Scholars of Chinese women's history have, in recent years, moved far beyond an earlier scholarship that focused on Confucianism's role in conceptualizing and rationalizing a patriarchal, patrilineal family in which women were marginalized, victimized, and seemingly left with little opportunity to develop or exercise a sense of their own agency. Overcoming and supplanting this view has come only through the continuing research of historians who, reading against the grain of the Confucian record, have provided a much more complex picture of women's lives and of Chinese culture. Margery Wolf's work on women in Taiwan represents a rare early glimpse of women developing strategies to increase their power in the family; Susan Mann, Patricia Ebrey, and Dorothy Ko have since demonstrated, in a number of different settings, how important women were as contributors to "Chinese civilization" and how effectively they circumvented the institutional barriers ranged against them.
Elsewhere in Asia, Confucian patterns had less continuity as well as less influence. In the Japanese case, Confucian ideas about the family and statecraft were heavily moderated by existing cultural patterns, even in the two periods when Confucianism is thought to have had greatest influence—the eighth and ninth centuries when the Japanese state was being organized, and the seventeenth and eighteenth centuries of the Tokugawa period. Korea, although thoroughly conversant with Confucianism, was really not dominated by these ideas until well after the fourteenth century, and Southeast Asia, particularly Vietnam, encountered the greatest levels of Confucian influence between the fourteenth and sixteenth centuries. Recent scholarship makes it clear how difficult it is to walk the tightrope between establishing a history of women in Asia that speaks to their strengths and acknowledges the reality of the constraints they faced. Although historians continue to investigate stereotypical symbols of women's oppression in Asia (sati, footbinding), they do so with a heightened sense of the possibility that Western scholarship "orientalizes" women when it fails to present them as active participants in their own culture, able to find nuanced and effective ways to challenge those constraints.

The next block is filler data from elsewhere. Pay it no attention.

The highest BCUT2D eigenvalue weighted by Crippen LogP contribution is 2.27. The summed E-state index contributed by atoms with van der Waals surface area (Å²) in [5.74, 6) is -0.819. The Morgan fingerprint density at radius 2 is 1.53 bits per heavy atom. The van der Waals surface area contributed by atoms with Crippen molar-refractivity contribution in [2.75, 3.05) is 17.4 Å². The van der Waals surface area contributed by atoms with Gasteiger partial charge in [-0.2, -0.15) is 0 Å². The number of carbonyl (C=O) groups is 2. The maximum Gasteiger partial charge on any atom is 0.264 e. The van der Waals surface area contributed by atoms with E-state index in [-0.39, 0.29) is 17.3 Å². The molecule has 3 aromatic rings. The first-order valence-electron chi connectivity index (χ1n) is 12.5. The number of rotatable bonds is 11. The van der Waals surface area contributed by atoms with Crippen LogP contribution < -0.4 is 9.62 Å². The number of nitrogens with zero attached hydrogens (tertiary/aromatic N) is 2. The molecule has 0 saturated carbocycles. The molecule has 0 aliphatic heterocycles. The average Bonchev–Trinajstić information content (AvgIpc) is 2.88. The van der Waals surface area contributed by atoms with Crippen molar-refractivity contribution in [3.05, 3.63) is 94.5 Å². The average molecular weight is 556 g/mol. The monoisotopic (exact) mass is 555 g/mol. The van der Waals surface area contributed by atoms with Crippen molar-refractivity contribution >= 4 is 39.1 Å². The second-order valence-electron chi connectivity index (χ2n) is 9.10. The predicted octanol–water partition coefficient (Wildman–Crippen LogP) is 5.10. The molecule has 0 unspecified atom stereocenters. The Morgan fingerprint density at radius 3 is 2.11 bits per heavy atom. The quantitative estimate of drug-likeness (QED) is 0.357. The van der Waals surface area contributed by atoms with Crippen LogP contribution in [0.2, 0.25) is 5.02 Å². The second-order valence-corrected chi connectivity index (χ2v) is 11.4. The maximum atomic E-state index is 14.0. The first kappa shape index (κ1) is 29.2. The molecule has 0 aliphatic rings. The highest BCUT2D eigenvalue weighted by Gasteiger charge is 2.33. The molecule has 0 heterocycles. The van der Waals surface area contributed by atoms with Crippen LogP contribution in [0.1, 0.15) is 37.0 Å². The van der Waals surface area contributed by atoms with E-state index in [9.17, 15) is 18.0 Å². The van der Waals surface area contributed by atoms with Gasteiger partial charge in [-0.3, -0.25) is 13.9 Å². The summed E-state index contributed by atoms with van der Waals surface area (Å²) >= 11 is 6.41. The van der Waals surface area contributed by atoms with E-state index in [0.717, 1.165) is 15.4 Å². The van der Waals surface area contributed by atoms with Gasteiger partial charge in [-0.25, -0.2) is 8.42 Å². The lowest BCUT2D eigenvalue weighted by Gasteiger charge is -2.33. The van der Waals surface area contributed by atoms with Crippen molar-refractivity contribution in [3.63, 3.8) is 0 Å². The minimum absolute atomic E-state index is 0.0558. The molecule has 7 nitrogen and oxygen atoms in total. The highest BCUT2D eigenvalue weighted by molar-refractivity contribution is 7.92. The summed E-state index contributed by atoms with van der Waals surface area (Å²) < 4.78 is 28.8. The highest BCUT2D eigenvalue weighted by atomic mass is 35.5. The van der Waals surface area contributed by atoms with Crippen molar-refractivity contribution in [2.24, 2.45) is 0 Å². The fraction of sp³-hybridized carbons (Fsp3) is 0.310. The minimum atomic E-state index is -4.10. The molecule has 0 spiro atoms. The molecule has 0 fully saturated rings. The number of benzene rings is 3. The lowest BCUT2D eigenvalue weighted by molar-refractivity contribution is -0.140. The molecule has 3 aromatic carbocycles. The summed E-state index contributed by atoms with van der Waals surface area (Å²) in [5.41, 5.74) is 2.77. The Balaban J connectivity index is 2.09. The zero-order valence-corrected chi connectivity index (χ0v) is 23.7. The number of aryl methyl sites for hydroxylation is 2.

The Modern Period